The second case was a 27-year-old woman, gravida 0 and para 0, hospitalized for impending premature birth from the 29th through 35th week. Notable oedema and pain developed in the left leg 1 day post discharge. Since her D-dimer level was high (8.57 μg/mL), the patient was transferred to our hospital for suspected DVT on the same day. As DVT was observed in the left inguinal part to the femoral region on compression ultrasonography, heparin treatment was started immediately. The patient developed dyspnoea post the 36th week and pulmonary embolism in bilateral pulmonary artery main stem was found on contrast-enhanced computed tomography (CT). A planned caesarean delivery was performed with general anaesthesia shortly after IVC filter implantation. Heparin sustained dosage and oral anticoagulation drugs were resumed postpartum. After being discharged, the IVC filter was replaced in the outpatient department.
Conclusions: Early diagnosis and treatment are important for the management of DVT developed during pregnancy. Selection of approach is important as examination methods are and treatments to be used in pregnancy are limited.
Keywords: Deep vein thrombosis (DVT), Pulmonary embolism (PE), Pregnancy, Management.
The incidence of vein thromboembolism (venous thromboembolism, VTE) is estimated to be 0.76-1.72 per 1000 pregnancies, which is 4 times higher than the incidence in age-matched, non-pregnancy controls. Isolated pelvic deep vein thrombosis (DVT) is more common in pregnancy and postpartum cases (11%). Here, we present 2 cases of VTE that developed during pregnancy.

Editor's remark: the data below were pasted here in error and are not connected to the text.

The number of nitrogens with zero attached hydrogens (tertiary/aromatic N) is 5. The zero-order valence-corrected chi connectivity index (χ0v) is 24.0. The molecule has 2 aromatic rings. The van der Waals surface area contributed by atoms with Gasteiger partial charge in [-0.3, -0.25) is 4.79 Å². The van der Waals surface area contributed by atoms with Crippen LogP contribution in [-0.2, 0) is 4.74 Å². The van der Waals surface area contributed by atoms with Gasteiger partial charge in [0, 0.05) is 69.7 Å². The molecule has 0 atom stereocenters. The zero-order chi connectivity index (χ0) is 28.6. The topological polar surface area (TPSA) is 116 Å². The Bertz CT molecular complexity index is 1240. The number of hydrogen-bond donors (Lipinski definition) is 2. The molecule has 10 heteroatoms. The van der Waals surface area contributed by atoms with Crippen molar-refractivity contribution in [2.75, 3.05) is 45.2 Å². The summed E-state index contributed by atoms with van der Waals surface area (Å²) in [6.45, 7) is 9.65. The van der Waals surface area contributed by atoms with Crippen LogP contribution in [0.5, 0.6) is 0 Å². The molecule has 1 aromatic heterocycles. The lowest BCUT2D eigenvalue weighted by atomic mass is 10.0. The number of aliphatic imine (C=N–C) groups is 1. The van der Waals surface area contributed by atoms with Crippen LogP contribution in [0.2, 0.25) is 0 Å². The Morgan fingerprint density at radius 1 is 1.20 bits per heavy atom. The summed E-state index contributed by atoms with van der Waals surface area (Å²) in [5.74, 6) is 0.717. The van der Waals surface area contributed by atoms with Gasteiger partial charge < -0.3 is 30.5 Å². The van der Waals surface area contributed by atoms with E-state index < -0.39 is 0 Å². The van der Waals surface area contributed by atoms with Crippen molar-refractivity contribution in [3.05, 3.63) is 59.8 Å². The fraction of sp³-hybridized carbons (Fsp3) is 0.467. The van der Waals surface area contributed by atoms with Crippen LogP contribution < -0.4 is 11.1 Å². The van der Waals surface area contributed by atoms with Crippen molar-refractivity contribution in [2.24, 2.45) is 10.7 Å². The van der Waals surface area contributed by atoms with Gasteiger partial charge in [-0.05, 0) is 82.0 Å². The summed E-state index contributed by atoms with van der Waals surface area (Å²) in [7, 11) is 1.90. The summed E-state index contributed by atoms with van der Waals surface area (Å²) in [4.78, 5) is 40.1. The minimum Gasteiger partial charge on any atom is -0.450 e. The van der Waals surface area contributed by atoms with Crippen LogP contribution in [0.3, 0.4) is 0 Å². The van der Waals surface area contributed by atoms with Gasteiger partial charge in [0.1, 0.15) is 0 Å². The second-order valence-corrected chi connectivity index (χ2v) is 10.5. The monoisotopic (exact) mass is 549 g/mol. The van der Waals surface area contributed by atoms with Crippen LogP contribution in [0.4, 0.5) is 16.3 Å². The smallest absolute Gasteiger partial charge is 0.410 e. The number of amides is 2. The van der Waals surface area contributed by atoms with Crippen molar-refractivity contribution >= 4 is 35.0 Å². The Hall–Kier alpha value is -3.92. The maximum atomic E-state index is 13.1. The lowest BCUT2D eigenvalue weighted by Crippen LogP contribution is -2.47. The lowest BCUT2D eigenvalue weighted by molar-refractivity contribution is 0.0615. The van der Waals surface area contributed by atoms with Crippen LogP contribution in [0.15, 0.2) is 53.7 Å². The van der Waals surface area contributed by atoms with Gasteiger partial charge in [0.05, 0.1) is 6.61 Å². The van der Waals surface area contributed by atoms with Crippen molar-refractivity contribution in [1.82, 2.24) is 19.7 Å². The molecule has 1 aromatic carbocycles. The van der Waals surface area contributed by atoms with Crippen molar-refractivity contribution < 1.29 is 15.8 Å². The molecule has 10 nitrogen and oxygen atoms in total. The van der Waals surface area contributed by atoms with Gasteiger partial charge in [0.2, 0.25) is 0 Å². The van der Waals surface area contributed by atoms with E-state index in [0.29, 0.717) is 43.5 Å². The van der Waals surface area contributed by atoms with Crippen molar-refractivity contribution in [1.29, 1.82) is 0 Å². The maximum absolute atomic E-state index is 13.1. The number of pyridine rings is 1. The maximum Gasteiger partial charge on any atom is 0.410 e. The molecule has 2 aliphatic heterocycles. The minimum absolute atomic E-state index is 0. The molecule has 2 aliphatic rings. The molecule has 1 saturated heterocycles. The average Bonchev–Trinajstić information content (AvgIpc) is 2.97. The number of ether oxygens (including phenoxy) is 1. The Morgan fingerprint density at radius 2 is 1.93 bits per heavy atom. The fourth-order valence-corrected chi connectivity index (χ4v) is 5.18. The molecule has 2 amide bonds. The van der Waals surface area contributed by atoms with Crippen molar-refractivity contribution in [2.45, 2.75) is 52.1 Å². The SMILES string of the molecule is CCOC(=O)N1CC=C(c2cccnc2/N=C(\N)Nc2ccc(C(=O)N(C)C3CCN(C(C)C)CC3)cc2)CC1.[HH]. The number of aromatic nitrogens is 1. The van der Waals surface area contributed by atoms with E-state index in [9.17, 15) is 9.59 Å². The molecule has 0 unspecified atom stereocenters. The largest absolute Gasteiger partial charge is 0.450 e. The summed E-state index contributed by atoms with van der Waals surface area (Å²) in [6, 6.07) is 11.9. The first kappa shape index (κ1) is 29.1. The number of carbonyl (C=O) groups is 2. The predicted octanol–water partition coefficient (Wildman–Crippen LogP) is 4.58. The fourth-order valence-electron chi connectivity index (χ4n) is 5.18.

The first case was a 28-year-old woman, gravida 0 and para 0, with no unusual personal or family history, who got pregnant naturally. At the 16th week, the possibility of previa placenta was considered, and the patient was advised rest. At the 30th week 2nd, edema of the left leg developed. Because of exacerbation of oedema and sharp pain in the left leg, she underwent a medical examination on the 30th week 6th and was advised follow-up. The pain aggravated in the 31st week, and she had trouble walking. She visited the obstetrics and gynaecology clinic where she planned to deliver. Left thigh deep vein thrombosis was diagnosed on sonography, and she was transferred to our hospital.